We had an issue at production yesterday where the system tried to access a property inside an empty string.Looking more closely, we discovered that the a!fromJson is not doing as it was supposed to do.
Here on the a!fromJson (21.1) documentation, we see that the property with an empty string it's converted to null
But when we execute the same code on the expressions, this comes back as an empty string, not maintaining its described functionality.
The problem is that when we try to access a property from a null value, it does not throw an error.
But when we try to access a property from a Text it throws an error and we know how problematic those are
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As an aside, I always recommend using the property() function when accessing a CDT or dictionary property from an object when you're not sure whether it'll actually have that property. This allows you to sidestep even needing error messages. If you really require a system error, you could look into using error() depending on whatever result you're returned from the property() function.
Agreed with Mike - it's always better to use a function that allows for null checking like property() or index(). Also one thing to keep in mind: "" is also considered null. For instance, if you try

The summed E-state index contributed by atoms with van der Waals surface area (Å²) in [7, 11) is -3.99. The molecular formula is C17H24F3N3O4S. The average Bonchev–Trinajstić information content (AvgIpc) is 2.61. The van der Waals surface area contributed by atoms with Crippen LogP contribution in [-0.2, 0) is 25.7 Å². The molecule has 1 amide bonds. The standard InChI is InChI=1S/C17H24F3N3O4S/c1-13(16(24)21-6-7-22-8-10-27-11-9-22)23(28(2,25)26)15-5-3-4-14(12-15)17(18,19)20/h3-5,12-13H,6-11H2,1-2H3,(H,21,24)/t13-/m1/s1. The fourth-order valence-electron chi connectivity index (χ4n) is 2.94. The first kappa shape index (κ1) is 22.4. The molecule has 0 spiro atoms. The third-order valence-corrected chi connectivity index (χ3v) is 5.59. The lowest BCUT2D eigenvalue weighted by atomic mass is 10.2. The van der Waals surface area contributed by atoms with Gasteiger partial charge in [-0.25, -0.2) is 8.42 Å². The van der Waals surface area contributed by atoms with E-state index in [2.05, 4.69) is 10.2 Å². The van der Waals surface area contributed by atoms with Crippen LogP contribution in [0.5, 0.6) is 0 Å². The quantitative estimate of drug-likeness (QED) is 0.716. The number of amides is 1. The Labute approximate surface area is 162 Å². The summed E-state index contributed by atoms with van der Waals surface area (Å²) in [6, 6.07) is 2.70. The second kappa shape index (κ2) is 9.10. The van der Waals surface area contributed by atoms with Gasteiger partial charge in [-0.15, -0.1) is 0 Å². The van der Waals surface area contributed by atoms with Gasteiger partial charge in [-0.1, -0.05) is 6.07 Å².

"" = null
Mike SchmittYeap, we fixed using the index function to get the value if it is present, thanks for the suggestion.But isn't error() or even try() undocumented ?
error() is a supported function while try() is not.
Yes, it's safer, but is verbose as hell.Of course safety is more important, but who did this tried to access the fifth property on a chain, like this:
We fixed with something like this:
But the problem here is not the amount of code to solve this, but the divergence between what was documented to its actual behavior.Question/Suggestion:Can't Appian just ignore all of those properties ahead of the variables if the variable is not of a dictionary/CDT type as it "does" to null, for example ?
Nice, thanks Stefan Helzle, found its documentation here didn't know about it Thanks
Where path is a list of a mix of field names and indexes.
On my normal soapbox: index() and property() have allegedly identical functionality, but as usual i must insist that you consider using them for their namesake purposes. That is to say, if you're getting an index (i.e. a position in an array), use index(). If you're getting a property (i.e. a dot property member of a CDT or dictionary), use property(). When code gets more complex this dramatically increases readability later on. There are zero reasons not to do this.
Yes, it's a nice approach.We usually just learn the index function first and as the property does a part of the same job the index does we usually forget about it and use index for everything.But for readability, it is much better as it speaks out what it is doing there on the code, getting a property.In fact, seems that index is the one that does more stuff "than it should do" looking only by its name.Even if some languages have named indexes already, don't know maybe I am being a little old school here hahahahah
But, thanks for the tip Mike Schmitt
Great solution, I prefer using split to a Text path instead of using an array.
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